When the Soviet bloc collapsed, men massively became depressed, planted themselves on their couches, and pouted about the injustice done to them. Women, on the other hand, got over it fast, picked up extra jobs, put food on the table, and ploughed on.
My family was exceptional in that my father started a business three seconds after it became allowed and my mother quit her job. Every friend I had in high school would ask, “wait, you said your Dad works? And your Mom doesn’t? How weird.”
I’m talking about normal people, not bandits, of course. Those had very traditional gender roles always.
The families that emigrated went through the same process. An unemployed, resentful Dad on the couch in an eternal tracksuit that was never used for working out and a Mom working three jobs. Many are still at it 30 years later, even when they are retired.
I have no explanation for this. This was a generation of men who never experienced any purges, genocide, wars, or any repression different from that of the women. So you can’t say that they were traumatized by that and gave up when the upheaval of capitalism came.
I thought it was a post-Soviet phenomenon but I’m seeing the same dynamic described in Lea Ypi’s memoir about life in post-1991 Albania. Her parents both suffered during socialism because of having a bad family history. But once capitalism came, Lea’s Dad became an unemployed pouter in a tracksuit moaning about his nostalgia for socialism and her Mom became a pro-capitalist politician.
4 thoughts on “Post-socialist Women and Men”
Maybe it had something to do with… dissolution of familiar hierarchies?
“Every friend I had in high school would ask, “wait, you said your Dad works? And your Mom doesn’t? How weird.” [···]
I have no explanation for this.”
Answer: it’s for the same reason that in most societies language change is instated, spread and accelerated by women and not by men. As a broad generalisation, women are catalysts, men are carburetors.
In authoritarian/totalitarian societies men’s and women’s roles are ready-made; in a free-for-all society people have to find/invent a role for themselves. When Soviet rule collapsed, society did not revert to 1917, it moved forward to 1991 and the same happened in post-Hoxha Albania. Think about post-Deng Xiao Ping China: you never hear about Chinese women complaining about restrictive gender roles in business enterprises, indeed there are quite a few female millionaires. This is not true, though, of politics, which is massively dominated by men, same as in Albania and post-Soviet Russia.
“men massively became depressed, planted themselves on their couches”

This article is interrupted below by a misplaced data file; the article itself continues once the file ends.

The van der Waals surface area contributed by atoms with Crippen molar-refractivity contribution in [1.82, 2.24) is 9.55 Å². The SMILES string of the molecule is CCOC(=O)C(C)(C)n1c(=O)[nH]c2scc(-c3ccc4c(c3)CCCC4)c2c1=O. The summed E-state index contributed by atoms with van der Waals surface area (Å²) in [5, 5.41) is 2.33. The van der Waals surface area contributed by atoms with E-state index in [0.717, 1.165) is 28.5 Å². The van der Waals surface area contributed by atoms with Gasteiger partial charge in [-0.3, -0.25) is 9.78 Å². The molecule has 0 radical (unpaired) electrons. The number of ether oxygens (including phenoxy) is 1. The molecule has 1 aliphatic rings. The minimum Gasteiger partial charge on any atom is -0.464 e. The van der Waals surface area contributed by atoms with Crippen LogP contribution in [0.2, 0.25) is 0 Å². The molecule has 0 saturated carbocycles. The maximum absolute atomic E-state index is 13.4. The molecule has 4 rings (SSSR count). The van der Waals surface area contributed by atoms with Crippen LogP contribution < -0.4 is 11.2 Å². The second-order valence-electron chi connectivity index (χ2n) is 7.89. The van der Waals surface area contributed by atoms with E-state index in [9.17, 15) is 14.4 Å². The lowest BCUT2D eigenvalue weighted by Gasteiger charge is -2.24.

Not something I noticed in Poland…. I arrived around 18 months after the changeover but I didn’t see anything like that.
The two reactions (shock and sullen withdrawal vs getting up off the couch changing with the times) were very apparent but I didn’t see that gender divide….
It might be because it wasn’t quite as big a change. It was huge but there had been a private sector and private businesses for years, scapegoated and closely watched but there.
It might be because there was (unique in the region?) an active religious presence in society. It was shot thru with politics but it was there so maybe men didn’t feel as unmoored as in places committed to atheism.
It might be because the change was mostly welcome in Poland and not in the USSR(?) or Albania(?)
It might be that I was in a business-oriented city and more industry-dependent places had that dynamic (though I did travel and knew people from lots of places and it wasn’t a pattern that I noticed).
If I noticed any pattern it was by family… either the whole family was engaged, or sullen or (often) kept afloat by one ‘kombinator’ (person who knows how to get things done, usually male and the family scapegoat).
“Women, on the other hand, got over it fast”
I kind of have the idea that this dynamic might have existed more in the countryside and/or after Poland entered the EU.
Poland’s story during the last couple of decades of communism was roughly “we’re surviving (until things change)” and after 1989 it become “we’re returning to Europe” and then after being in NATO and the EU… it sort of didn’t have a new story (until Feb 24, 2022….)
For several years the most popular tv show was ‘Ranczo’ about a Polish-American woman who inherits a manor house in the countryside in Eastern Poland. At first she wants to sell it and then decides to stay…
In that show almost all the innovations (starting new businesses or changing the way things were done) came from the female characters. The men weren’t useless but they were more stuck in a rut and didn’t come up with much that was new.